Writing on a train, so responding to comments here rather than the paper and letters themselves, but you'd think learning the aftershock pattern for a specific region is still a useful thing to be able to do. Possibly the authors are saying that this is an aim of the paper that is being missed?
It's not that uncommon for training/validation/test sets to be created by partitioning a larger data set. Ideally you also test on a completely independent testing set, but in a lot of contexts it's rare for it to have nothing in common with the original data.
It's a great example of silos in science. The earthquake scientists don't seem to care that they got their data science wrong, and apparently it doesn't affect what they were trying to say. The data scientists apparently don't know enough earthquake science to be able to understand the main aim of the paper, but they do understand the data science and that's good enough for their comments to be valid. The result is a flawed paper that can't stand deep scrutiny by truly independent reviewers. The Nature referee seems to think flawed science is OK as long as none of the likely readers are going to be bothered by it. I wonder what their background is? There are lots of slightly similar example papers in biological fields, that rely on dodgy statistics because the authors never bothered to consult an actual statistician.
My daughter is in Bionformatics and is trying to get everyone to pay attention to something which matters if you are not doing human stuff and might matter then but you have to look. She is Bio and Info from the ground up, not a convert so understands the biological significance of the issue and how it impacts the data analysis.
The problem is the computer side don't see the biological significance and the Biologists don't rate the bioinfo implications. Oh and they don't want to have re-analyse all their data but this time doing it properly.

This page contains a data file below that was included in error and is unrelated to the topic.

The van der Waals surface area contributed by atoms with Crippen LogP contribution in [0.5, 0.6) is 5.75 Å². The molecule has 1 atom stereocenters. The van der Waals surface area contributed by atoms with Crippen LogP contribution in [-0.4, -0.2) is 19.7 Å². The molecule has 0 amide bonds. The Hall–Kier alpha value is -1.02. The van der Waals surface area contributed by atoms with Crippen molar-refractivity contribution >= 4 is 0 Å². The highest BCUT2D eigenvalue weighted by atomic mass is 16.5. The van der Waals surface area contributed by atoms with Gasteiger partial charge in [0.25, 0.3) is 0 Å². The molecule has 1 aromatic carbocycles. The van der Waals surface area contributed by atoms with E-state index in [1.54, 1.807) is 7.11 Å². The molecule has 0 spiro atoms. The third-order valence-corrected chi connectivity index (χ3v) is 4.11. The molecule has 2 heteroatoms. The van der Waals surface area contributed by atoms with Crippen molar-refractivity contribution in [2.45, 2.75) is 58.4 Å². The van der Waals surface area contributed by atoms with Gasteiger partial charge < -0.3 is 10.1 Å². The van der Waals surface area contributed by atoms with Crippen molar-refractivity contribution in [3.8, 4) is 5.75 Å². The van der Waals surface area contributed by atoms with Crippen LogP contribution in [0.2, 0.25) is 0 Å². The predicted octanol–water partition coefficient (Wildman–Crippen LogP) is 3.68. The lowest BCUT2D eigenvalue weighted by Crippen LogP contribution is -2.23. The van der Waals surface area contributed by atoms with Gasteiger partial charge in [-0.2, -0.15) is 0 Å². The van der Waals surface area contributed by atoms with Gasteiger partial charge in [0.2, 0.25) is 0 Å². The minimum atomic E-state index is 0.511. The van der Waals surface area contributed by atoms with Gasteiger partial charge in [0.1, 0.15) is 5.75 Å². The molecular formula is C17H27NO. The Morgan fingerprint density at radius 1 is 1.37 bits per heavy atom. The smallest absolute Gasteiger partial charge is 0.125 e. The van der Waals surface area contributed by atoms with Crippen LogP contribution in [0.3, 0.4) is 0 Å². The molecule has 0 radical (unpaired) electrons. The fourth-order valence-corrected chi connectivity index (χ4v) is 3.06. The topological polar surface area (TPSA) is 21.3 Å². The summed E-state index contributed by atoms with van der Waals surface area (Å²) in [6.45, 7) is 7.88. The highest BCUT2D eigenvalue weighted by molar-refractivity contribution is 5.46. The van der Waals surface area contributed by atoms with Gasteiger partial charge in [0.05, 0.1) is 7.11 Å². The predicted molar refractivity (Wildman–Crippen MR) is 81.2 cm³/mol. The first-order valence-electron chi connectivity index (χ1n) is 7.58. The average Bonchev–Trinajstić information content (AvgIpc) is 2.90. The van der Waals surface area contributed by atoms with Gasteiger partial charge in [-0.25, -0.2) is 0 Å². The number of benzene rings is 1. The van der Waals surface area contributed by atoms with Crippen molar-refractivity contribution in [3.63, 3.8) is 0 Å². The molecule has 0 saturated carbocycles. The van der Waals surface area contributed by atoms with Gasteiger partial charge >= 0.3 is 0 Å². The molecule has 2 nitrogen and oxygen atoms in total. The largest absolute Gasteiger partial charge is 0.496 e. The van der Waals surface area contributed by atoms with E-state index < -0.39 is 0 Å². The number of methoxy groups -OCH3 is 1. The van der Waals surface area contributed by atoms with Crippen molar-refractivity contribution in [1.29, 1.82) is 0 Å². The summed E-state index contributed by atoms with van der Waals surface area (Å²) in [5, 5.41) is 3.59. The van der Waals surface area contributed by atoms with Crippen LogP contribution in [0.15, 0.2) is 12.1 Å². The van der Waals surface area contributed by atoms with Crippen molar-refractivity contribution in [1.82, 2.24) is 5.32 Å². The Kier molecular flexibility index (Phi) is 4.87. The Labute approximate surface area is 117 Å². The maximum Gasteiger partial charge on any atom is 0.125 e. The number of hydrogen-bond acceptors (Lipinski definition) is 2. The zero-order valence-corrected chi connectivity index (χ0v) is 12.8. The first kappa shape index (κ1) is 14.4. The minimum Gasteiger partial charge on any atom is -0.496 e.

The sex of the person making the point is also, sadly, an issue. She has however run the maths and has the proof worked out.
She may or may not be relieved to know this is an extremely common sort of problem with research.
To paraphrase Bismarck: Research papers are like Sausages, 99% of them you can't swallow after you've seen how they were made.
A hobby of mine is pulling the original-research any time any loud announcement is made which has the implication of people "needing to change". Eg, meat vs bowel cancer, destroy your energy infrastructure, plastic bags kill turtles, etc. So far, every single "research" paper(s) has fallen to pieces on close inspection. Disturbingly often, in fact, their own results flatly contradict what their Conclusion/Summary says they are! You don't even need to crawl the methodology; merely observe the 2 radically different messages in the one paper.
One exception: the old ozone-layer stuff. That was solidly performed, including itself pointing out where it was weak.
Funny, second time this month that I read about Nature refusing to publish anything that might indicate a previous article was flawed.
It's a shame because it really puts the trust in peer-review in jeopardy.
> puts the trust in peer-review in jeopardy
I'm afraid that went out the window quite a while back. The revelations over the last decade+ of how badly it's being hijacked procedurally (and often also socially) mean that it is no longer any real indicator of solidity/quality/reasonableness, merely of conformance to (local) paradigm. Google "grievance studies hoax" for an indication of how little it means.
You really do have to crawl each methodology yourself.
And that's just what *I* have seen. I think back to the old-hands rolling their eyes re peer review 3 decades ago, and really the gamesmanship must have been starting a lot earlier.
"Typically this is done with a random sample of your data – the test set – which you never expose to the model," he added. "This ensures your model has not learned from this data and provides a strong measure to ascertain generalizability."
Call me Mr Silly, but why not simply remove the suspect data from the result set and see how the model's prediction rate is affected? Or just re-run a new set of data that doesn't contain the suspect data-set? The fact that this was not even considered makes me look askance at the original paper. After all, one of the requirements of a scientific experiment is that it should be reproducible (and preferably modifiable).